After the discussion, a second panel was held to discuss school choice and its impact on the public school systems. Speakers included Dave Machado, director of the Office of Charter Schools at the N.C. Department of Public Instruction, and Dr. Deanna Townsend-Smith, assistant director of that office.
Finally, attendees received updates from several guests. Jo Anne Honeycutt, director of Career & Technical Education (CTE) for the N.C. Department of Public Instruction, said that her department is emphasizing Work-Based Learning (WBL) opportunities and is working on a new high-school-to-college articulation agreement that will help students transfer their high school course credits to colleges. LaTanya Patillio, a former CTE teacher and the new teacher advisor to Gov. Roy Cooper, addressed educators and said that “AMSTA is an example of what public schools are doing right.”
Tresha Layne from the Southern Regional Education Board said that she is working with AMSTA on professional development tied to project-based learning, and praised the partnership for helping the K-12 schools collaborate with VGCC and employers to develop a skilled talent “pipeline.” Sara Lloyd, VGCC’s director of customized training, added that she fields calls from industries about their workforce development needs and helps to connect them to K-12 schools and the college concerning internship opportunities.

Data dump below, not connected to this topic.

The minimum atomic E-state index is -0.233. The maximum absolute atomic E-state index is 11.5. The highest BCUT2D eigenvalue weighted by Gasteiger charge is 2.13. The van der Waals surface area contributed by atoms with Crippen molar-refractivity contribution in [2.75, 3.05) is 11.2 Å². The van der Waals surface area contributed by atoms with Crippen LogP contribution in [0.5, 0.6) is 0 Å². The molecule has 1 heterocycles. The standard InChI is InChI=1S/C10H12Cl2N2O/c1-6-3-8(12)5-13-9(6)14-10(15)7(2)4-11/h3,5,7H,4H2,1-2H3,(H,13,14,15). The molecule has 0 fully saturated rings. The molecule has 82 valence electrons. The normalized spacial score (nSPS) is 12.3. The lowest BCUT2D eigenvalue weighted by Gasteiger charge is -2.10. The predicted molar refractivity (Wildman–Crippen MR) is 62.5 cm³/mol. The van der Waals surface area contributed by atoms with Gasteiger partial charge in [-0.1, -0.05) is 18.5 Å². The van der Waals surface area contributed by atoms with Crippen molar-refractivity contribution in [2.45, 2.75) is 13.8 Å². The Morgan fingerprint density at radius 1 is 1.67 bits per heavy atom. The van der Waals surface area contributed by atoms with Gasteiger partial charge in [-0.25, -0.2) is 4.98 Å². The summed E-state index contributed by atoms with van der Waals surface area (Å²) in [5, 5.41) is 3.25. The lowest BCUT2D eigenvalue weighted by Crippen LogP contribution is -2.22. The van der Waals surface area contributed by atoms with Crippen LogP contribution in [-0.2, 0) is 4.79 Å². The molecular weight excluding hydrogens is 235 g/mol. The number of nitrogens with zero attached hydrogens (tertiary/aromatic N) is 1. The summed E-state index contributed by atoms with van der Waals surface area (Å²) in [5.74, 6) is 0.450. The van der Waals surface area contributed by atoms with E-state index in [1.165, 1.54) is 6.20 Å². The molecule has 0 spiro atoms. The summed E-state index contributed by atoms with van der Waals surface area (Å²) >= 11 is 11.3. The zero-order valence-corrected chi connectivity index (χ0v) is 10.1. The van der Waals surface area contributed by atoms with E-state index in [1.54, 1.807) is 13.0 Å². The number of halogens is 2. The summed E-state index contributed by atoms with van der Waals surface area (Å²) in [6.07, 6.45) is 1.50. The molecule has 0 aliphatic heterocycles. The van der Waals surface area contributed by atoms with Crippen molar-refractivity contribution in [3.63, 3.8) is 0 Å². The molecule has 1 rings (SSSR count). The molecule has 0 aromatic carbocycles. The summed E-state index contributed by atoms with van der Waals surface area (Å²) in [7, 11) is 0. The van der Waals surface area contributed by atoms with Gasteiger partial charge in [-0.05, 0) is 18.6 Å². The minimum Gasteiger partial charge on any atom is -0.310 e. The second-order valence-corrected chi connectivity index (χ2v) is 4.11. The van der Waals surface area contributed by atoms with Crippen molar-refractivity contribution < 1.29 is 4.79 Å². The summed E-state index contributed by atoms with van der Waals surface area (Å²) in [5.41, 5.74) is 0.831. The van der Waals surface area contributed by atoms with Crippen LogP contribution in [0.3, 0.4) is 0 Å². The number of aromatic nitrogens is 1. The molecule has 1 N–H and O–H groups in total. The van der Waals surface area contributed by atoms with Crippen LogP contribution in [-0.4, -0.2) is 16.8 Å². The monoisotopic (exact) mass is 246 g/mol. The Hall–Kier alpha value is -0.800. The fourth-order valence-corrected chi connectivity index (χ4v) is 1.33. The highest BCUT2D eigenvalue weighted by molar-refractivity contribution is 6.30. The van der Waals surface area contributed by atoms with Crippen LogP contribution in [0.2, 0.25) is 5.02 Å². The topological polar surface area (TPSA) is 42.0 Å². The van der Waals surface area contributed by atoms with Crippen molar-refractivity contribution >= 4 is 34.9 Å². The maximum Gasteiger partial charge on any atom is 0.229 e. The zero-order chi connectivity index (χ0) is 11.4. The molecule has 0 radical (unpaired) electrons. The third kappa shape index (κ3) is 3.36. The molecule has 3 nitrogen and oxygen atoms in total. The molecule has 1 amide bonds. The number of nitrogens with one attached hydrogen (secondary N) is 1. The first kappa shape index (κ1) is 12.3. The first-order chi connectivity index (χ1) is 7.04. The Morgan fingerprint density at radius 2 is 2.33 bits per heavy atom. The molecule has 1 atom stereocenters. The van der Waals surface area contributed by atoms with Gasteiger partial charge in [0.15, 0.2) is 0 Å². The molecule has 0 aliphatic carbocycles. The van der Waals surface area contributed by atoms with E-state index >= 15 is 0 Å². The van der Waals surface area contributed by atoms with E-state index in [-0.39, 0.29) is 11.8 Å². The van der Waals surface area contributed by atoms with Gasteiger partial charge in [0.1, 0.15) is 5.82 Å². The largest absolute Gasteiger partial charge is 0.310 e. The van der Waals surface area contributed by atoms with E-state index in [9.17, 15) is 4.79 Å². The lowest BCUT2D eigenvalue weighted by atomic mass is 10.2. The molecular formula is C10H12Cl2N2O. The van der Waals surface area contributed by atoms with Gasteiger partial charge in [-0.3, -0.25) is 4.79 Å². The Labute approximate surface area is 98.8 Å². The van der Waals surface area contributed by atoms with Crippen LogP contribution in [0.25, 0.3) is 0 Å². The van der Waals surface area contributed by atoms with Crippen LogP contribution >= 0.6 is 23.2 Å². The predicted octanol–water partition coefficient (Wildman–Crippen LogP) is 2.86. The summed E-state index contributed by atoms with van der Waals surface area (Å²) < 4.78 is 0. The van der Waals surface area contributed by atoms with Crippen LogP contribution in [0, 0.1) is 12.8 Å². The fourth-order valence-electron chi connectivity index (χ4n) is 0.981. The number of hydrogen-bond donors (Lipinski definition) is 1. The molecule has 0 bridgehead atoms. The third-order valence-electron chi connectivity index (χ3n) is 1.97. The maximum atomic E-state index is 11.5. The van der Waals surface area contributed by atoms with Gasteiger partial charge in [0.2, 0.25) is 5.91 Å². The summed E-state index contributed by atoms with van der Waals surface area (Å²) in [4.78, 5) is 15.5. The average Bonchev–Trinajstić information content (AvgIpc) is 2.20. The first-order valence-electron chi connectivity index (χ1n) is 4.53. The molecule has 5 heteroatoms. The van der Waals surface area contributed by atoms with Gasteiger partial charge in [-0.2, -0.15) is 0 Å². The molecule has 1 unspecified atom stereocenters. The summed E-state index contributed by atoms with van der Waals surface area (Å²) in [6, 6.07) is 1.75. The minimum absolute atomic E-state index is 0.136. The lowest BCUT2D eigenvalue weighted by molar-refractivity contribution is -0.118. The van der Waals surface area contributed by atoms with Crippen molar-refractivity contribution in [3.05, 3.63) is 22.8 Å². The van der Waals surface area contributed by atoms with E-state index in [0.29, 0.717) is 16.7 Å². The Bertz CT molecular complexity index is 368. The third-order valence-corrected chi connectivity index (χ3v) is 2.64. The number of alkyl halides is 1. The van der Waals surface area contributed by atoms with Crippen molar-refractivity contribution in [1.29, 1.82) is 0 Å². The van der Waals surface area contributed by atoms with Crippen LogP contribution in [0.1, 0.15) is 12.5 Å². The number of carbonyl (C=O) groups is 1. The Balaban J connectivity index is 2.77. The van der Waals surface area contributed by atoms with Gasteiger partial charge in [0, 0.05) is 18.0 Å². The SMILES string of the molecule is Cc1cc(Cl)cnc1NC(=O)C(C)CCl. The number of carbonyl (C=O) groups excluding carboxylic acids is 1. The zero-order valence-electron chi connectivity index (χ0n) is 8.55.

Attendees concluded the event by touring Franklinton High School’s Career & Technical Education wing.
For more information on AMSTA, contact Stephanie Ayers at firstname.lastname@example.org or (919) 316-0026.